DER Investments

As calls to decarbonise energy systems intensify, utilities are facing multiple challenges in ensuring their infrastructure and operations line up with the next generation business models and technologies needed to establish and manage modern grid networks.

Dan Cross-Call, a manager at Rocky  Mountain Institute, said: “The grid is experiencing rapid changes in its shift to a 21st-century system; and electric utilities have a fundamental role to play in ensuring this transition strengthens resilience, improves environmental  performance and protects the interests of customers while maintaining essential features of affordability and reliability.”

Trending next-generation utility business models comprise the integration of grid networks with distributed energy resources (DERs) such as solar and electric vehicles.
Similarly, technologies including blockchain and cloud computing to help consumers manage their energy usage whilst playing a role in the reliability of grid networks are becoming more mainstream.
In the US, the majority of system operators are focusing on optimising their demand side management capabilities through the rollout of innovative demand response, volt optimisation and energy efficiency measures.
Utility focus is high in securing network resilience to withstand natural disasters and ensure quick restoration of power outages. This is resulting in an increase in the deployment of technologies providing energy systems with self-healing capabilities.

Market hurdles

Smart Energy International spoke with Bryce Evans, head of customer and partner success for Pason Power, to learn about factors impacting on utility investments in DERs and related technologies.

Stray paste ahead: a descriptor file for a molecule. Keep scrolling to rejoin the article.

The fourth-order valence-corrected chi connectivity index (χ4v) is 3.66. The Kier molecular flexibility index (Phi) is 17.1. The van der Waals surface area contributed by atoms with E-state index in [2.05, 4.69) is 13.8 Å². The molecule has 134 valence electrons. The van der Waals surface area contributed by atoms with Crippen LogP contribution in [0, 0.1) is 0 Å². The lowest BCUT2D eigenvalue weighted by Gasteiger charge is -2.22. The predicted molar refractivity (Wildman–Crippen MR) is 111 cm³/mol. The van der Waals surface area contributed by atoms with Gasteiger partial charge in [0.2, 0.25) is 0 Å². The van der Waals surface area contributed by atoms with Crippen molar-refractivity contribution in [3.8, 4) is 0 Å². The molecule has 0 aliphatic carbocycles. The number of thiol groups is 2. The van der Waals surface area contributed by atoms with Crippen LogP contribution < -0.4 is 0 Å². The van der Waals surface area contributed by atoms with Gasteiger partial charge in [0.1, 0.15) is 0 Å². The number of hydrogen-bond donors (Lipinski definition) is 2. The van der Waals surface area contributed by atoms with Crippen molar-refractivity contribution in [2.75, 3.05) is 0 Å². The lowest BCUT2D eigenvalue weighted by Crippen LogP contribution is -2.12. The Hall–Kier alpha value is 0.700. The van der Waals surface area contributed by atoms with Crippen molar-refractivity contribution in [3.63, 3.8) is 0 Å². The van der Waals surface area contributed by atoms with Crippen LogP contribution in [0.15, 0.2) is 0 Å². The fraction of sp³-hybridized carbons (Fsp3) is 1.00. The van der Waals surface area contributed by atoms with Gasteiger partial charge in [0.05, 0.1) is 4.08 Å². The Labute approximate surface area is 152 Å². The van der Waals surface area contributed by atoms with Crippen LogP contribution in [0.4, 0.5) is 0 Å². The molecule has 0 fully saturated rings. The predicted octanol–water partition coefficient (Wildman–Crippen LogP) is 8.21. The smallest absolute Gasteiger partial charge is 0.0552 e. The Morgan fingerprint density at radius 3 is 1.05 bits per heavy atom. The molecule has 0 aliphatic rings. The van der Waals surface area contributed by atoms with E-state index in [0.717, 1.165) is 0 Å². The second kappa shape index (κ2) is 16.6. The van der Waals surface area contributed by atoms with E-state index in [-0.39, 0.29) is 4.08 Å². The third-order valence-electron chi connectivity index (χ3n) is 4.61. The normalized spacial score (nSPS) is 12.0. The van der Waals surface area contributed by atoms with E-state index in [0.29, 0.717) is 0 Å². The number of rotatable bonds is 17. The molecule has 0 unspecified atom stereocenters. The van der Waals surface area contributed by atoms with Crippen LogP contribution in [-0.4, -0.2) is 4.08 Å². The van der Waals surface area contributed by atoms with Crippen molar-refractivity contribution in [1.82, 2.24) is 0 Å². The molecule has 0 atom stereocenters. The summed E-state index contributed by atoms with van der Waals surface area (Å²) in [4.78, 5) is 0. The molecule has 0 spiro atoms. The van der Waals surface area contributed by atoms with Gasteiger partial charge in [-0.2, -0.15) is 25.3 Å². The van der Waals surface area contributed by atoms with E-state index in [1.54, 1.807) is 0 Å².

Utility-scale barriers exist in most markets which prevent distributed behind-the-meter storage (+ solar) to be strategically deployed and compensated for the benefit that they provide for the grid; particularly for transmission and distribution upgrade deferral.
Some of the factors restraining the expansion of DER portfolios include the capital risks associated with investing in the decentralisation of the grid assets. In utility DER projects, the investment must make sense.
DER investments must reduce OPEX, mitigate demand charges for the consumer, or be value additive by way of energy transactions.
“We need to understand energy as a geopolitical matter in which the price of energy is affected by a complex web of relationships between nations. A continued global trade war will add uncertainty, uncertainty means risk, and risk puts a damper on investment.
“The technology has to keep becoming less expensive, more efficient, and more affordable to deploy; aggressive tariffs on imported energy products could reverse historically declining technology prices, and depress growth. If the various economic incentives that have been in place to reduce the acquisition cost of solar and storage go away, like the ITC (investment tax credit), then it is also likely that growth in the market will slow.”
Growth in the utility market should also be expected to slow if RETs (renewable energy targets) set by state and local governments are scaled back or repealed entirely.
Energy storage is quickly becoming recognised as a cost-effective tool for distribution networks, yet regulations in most markets severely limit the ability for energy storage to be deployed to support the distribution network. Additionally, there are regulatory hurdles which prevent energy storage from serving multiple purposes simultaneously.

Market prediction

Since businesses actively seek to reduce risk, it is not unthinkable that growth will slow broadly, not just in energy. Without energy, however, business stops altogether, so it is safe to assume that the distributed energy segment will not collapse.
The cost of energy is increasing, and the growth of that expense will drive utilities and commercial and residential customers to offset those costs; a solar + storage system can do that very effectively.
Another factor is the confluence of extreme weather and an aging utility infrastructure, which means that companies and utilities will have to become energy resilient to avoid the consequences of power failures.
More generally, in the next five years storage will be a part of every solar discussion; the two belong together. Solar installers will, as a matter of course, install batteries with a growing percentage of PV systems. Utilities will follow suit, offering similar solutions to their C&I customer book.

This article was originally published in Smart Energy International 1-2019.  Read the full digital magazine today.